First Published in The Age February 2, 1981
Howzat? Not cricket, says MCG crowd
Australia’s last-ball victory over New Zealand at the Melbourne Cricket Ground yesterday demeaned the game and did incalculable harm to this country’s sporting image.
Trevor Chappell bowls underarm to Brian McKechnie.Credit:You Tube
With New Zealand tailender Brian McKechnie needing a six off the last ball to tie the result, Australian captain Greg Chappell instructed his younger brother Trevor to bowl under-arm along the ground.
Trevor did so, McKechnie blocked the ball and the crowd of 52,990 – a world record for a limited-over match – erupted in a deafening roar of disapproval for a team it had supported wholeheartedly.
Greg Chappell’s decision obliterated what had been a magnificent day’s cricket with Australia first scoring 4/235 in its 50 overs and New Zealand making a bold effort for victory in finishing with 8/229.
New Zealand, soundly beaten in the recent Test series, were keyed for a major effort in yesterday’s match. They were thwarted by bad luck and the tactics of their opponents.
Greg Chappell, who hit a delightful innings of 90, was the centre of two incidents. When 58, he hit a ball high to mid-wicket where fieldsman Martin Snedden ran 20 metres and dived full-length to hold the catch of the season.
A sign for Greg Chappell’s eyes at the SCG yesterday, referring to the controversial under-arm bowling incident in Melbourne on Sunday.Credit:Fairfax Media
The New Zealanders who ran to congratulate him had their jubilation shattered when umpire Peter Cronin, after conferring with Don Weser, ruled Chappell not out.
Cronin refused to change his decision despite vigorous protests from New Zealand captain Geoff Howarth, vice-captain Mark Burgess and Snedden. Television replays showed Snedden’s catch had been fair.
Howarth said last night both umpires had told him they were watching the batsman running and had not seen the catch.
The Chappell brothers acted within the rules of the game in their actions, on the last ball.
Greg Chappell told umpire Weser that Trevor would bowl the last ball underarm, and this was conveyed to New Zealand batsmen McKechnie and non-striker Bruce Edgar.
But, as New Zealand captain Geoff Howarth said later, it was “not in the spirit of cricket”.
And hundreds of thousands of Australians and New Zealanders agreed with him.
Howarth, who ran on to the MCG as the ball was delivered, at first believed the action was illegal. Under-arm bowling has been outlawed in the three limited-over competitions played in England but was not in the rules drawn up this season for the $125,000 Benson and Hedges World Series Cup.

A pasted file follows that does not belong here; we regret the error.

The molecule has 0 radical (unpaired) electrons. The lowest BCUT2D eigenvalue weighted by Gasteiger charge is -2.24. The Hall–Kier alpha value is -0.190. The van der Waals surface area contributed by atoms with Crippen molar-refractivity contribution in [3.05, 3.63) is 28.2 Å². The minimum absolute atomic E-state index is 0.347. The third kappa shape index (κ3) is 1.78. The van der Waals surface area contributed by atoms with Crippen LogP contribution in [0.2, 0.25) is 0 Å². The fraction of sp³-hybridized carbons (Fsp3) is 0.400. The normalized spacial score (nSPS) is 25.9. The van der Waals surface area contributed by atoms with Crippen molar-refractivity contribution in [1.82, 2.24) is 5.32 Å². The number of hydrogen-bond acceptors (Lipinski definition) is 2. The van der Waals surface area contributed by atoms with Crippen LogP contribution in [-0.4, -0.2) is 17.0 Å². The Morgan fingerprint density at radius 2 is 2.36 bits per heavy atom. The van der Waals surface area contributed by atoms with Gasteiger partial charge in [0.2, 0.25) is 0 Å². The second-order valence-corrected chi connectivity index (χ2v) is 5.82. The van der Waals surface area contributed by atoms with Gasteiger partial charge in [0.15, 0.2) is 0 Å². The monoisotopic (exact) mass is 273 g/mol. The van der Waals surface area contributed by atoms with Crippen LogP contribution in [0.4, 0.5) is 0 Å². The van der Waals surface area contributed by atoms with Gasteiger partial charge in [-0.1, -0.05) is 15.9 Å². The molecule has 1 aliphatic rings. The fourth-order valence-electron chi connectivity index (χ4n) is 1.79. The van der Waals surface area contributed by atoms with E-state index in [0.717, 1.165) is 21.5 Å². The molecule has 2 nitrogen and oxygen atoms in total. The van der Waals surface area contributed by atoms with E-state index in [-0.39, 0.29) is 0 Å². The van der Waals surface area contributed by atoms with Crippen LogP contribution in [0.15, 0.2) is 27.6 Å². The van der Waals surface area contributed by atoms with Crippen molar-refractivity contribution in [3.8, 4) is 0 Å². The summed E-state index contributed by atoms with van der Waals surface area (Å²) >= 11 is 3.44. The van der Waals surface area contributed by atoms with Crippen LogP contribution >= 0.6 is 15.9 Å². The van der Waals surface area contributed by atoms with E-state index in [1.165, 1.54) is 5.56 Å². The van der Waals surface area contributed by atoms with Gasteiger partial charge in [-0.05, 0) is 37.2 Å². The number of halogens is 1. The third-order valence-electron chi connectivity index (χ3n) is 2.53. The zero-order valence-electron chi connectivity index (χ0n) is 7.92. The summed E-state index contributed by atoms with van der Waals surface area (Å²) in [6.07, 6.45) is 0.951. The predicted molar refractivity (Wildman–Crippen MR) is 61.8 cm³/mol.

Many senior cricket officials were appalled by Chappell’s action. One, a former Test cricketer, burst into tears as he spoke of the irreparable damage the game had suffered.
Last night, senior members of the Australian Cricket Board were discussing the incident. The ACB’s emergency committee will meet today to discuss any action.
The controversial end to the match is believed to have caused a sharp reaction from many Australian players, angry at their captain’s instructions to his brother.
New Zealand Cricket Council chairman Bob Vance said from Wellington that the ACB “may care to cancel” the result of the match, which gives Australia a 2-1 lead in the best of five series.
Vance described the under-arm delivery as the “worst sporting action I have seen in my life. Victory at this cost was at the sacrifice of Australia’s tremendously proud cricket heritage”.
Chappell said after the game: “It was within the rules of the game. In my opinion it was fair play.
Front page of The Age, February 2, 1981. ‘Howzat? Not cricket, says MCG crowd’.Credit:Fairfax Archives
“We had played our guts out and I wasn’t going to see us beaten on the last ball. I’m as unhappy about it as anyone else”.
He said he was mindful of a last-ball defeat by the West Indies in the World Series Cricket competition of 1977-78 when Wayne Daniels hit a six at VFL Park. “That was running through my mind when I instructed Trevor to bowl underarm,” he said.
The action brought an unprecedented response from cricket lovers in Australia and New Zealand. Newspaper switchboards and telexes around the countries were jammed with messages of condemnation.
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